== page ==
Tim Corvin discusses Pioneers of Professional Wrestling

Tim Corvin spent years researching through library results, microfiche, and more for his definitive book Pioneers of Professional Wrestling: 1860-1899. There’s never been a book like this, particularly on these years because most experts thought predetermined finishes wrestling matches. Ones that were thought to have first started in 1880’s France before they became a mainstay of AT and Carnival/Carny shows in the U.S, Canada, and the rest of the world.

Tim said some of the earliest pro wrestlers and MMA stars compensated for their work. These included Civil War soldiers, Canadian Mounties, lumberjacks, miners, train and railroad camp workers, and more strength day laborers. France did have the world’s first masked wrestler (simply called that) in and around the 1880s. There was another who was the first to wear an actual costume to the pro wrestling ring as this legend wore his Broadway costume to the ring since he moonlit doing real theatre.

Tim Corvin discusses Pioneers of Professional Wrestling

Tim also discussed with cohost and former heel West Coast manager Buddy Sotello the evolution and progression of performance pro wrestling and challenge. He worked wrestling and how the unsuspecting, believing marks usually always got their gambling money taken. That was how the first wrestlers were paid, too. From those gambling on it which often led to gunshots, etc. If people felt someone was “throwing” a contest. Tim mentioned that his book had all sorts of great newspaper clippings of the era listing match results, angles, lithographs, and fun facts like that a Pre-President Abe Lincoln was one of the great American Frontier’s toughest catch-as-catch-can grapplers.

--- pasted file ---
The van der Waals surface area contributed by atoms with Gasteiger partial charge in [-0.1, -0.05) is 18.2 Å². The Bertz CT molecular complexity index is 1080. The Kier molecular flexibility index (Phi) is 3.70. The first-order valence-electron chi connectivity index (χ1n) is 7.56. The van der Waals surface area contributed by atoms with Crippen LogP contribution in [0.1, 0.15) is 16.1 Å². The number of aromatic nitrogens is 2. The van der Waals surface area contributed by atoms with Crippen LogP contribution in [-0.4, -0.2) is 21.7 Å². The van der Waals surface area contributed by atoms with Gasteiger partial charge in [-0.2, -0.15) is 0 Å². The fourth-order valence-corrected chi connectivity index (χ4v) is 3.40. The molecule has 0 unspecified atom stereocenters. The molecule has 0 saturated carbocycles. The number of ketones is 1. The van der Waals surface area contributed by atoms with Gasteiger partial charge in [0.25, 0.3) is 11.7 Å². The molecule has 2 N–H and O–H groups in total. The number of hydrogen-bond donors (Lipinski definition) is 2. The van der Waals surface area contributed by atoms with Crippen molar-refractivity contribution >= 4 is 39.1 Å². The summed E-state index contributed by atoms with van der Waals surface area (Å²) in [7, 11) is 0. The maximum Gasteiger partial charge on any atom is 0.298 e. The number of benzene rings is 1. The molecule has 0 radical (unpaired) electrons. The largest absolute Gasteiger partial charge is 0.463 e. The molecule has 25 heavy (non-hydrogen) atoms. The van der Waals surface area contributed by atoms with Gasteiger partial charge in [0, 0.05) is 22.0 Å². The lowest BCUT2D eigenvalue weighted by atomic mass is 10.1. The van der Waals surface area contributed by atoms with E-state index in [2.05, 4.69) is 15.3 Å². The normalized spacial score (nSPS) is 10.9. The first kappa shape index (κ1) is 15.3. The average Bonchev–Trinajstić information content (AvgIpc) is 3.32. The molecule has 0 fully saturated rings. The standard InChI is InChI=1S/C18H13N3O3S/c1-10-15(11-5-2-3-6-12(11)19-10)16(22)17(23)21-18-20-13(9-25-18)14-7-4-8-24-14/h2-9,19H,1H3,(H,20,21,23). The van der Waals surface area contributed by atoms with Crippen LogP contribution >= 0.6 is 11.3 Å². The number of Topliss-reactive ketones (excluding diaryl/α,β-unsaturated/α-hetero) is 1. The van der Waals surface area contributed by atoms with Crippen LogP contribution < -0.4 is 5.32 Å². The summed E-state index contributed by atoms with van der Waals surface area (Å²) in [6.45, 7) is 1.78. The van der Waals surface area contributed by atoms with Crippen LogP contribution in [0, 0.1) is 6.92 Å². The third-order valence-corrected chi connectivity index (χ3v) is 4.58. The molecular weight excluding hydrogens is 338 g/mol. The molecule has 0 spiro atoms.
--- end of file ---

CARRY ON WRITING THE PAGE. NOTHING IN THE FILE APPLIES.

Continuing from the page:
Or the exciting fact that even though many of these bouts had fully-predetermined finishes, they could go 7+ hours long! And that today’s fans wouldn’t stand or sit for that. That legendary Farmer Burns had such a strong neck. One that he could drop down 6 feet while in a hangman’s noose with no damage! Plus, Lou Thesz’ later manager, Ed “Strangler” Lewis, one of the first holders of what we consider the classic NWA, was regarded as “the dirtiest player of the day. He would often legit trying to maim other foes. Or wrestlers like The Terrible Turk and Singh pretended to be so violent; they caused riots of tremendous crowds. These true workers could go from town-to-town as there were no newsletter sheets nor tv. There was nothing alerting any potential audiences of what they’d pulled in prior towns.

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